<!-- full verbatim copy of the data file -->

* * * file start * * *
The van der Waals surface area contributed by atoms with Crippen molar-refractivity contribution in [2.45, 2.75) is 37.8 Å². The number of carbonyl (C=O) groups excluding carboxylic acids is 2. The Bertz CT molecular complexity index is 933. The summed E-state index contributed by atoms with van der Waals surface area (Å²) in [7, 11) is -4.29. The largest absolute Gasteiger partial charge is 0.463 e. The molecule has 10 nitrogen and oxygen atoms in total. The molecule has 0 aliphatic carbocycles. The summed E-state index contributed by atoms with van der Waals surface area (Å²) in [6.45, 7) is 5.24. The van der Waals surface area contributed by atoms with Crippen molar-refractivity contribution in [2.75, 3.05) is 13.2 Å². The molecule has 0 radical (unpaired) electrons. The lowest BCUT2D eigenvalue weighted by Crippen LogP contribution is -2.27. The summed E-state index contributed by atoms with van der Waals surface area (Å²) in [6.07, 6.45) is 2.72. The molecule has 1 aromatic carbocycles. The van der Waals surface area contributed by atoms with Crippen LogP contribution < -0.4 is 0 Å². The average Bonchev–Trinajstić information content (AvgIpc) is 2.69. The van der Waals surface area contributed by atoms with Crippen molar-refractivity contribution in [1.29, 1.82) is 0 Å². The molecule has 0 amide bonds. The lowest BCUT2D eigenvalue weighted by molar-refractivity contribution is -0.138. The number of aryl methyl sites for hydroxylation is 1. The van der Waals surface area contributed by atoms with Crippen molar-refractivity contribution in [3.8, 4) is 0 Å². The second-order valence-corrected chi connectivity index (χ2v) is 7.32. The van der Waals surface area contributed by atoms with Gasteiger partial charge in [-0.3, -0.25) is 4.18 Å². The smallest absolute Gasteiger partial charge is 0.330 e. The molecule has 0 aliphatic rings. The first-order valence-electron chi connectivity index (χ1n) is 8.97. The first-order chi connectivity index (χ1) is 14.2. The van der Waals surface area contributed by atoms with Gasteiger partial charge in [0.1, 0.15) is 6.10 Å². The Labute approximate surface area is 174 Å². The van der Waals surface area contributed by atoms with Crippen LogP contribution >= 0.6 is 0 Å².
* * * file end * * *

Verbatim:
The van der Waals surface area contributed by atoms with Crippen molar-refractivity contribution in [2.45, 2.75) is 37.8 Å². The number of carbonyl (C=O) groups excluding carboxylic acids is 2. The Bertz CT molecular complexity index is 933. The summed E-state index contributed by atoms with van der Waals surface area (Å²) in [7, 11) is -4.29. The largest absolute Gasteiger partial charge is 0.463 e. The molecule has 10 nitrogen and oxygen atoms in total. The molecule has 0 aliphatic carbocycles. The summed E-state index contributed by atoms with van der Waals surface area (Å²) in [6.45, 7) is 5.24. The van der Waals surface area contributed by atoms with Crippen molar-refractivity contribution in [2.75, 3.05) is 13.2 Å². The molecule has 0 radical (unpaired) electrons. The lowest BCUT2D eigenvalue weighted by Crippen LogP contribution is -2.27. The summed E-state index contributed by atoms with van der Waals surface area (Å²) in [6.07, 6.45) is 2.72. The molecule has 1 aromatic carbocycles. The van der Waals surface area contributed by atoms with Crippen LogP contribution < -0.4 is 0 Å². The average Bonchev–Trinajstić information content (AvgIpc) is 2.69. The van der Waals surface area contributed by atoms with Crippen molar-refractivity contribution in [1.29, 1.82) is 0 Å². The molecule has 0 amide bonds. The lowest BCUT2D eigenvalue weighted by molar-refractivity contribution is -0.138. The number of aryl methyl sites for hydroxylation is 1. The van der Waals surface area contributed by atoms with Crippen molar-refractivity contribution in [3.8, 4) is 0 Å². The second-order valence-corrected chi connectivity index (χ2v) is 7.32. The van der Waals surface area contributed by atoms with Gasteiger partial charge in [-0.3, -0.25) is 4.18 Å². The smallest absolute Gasteiger partial charge is 0.330 e. The molecule has 0 aliphatic rings. The first-order valence-electron chi connectivity index (χ1n) is 8.97. The first-order chi connectivity index (χ1) is 14.2. The van der Waals surface area contributed by atoms with Gasteiger partial charge in [0.1, 0.15) is 6.10 Å². The Labute approximate surface area is 174 Å². The van der Waals surface area contributed by atoms with Crippen LogP contribution >= 0.6 is 0 Å².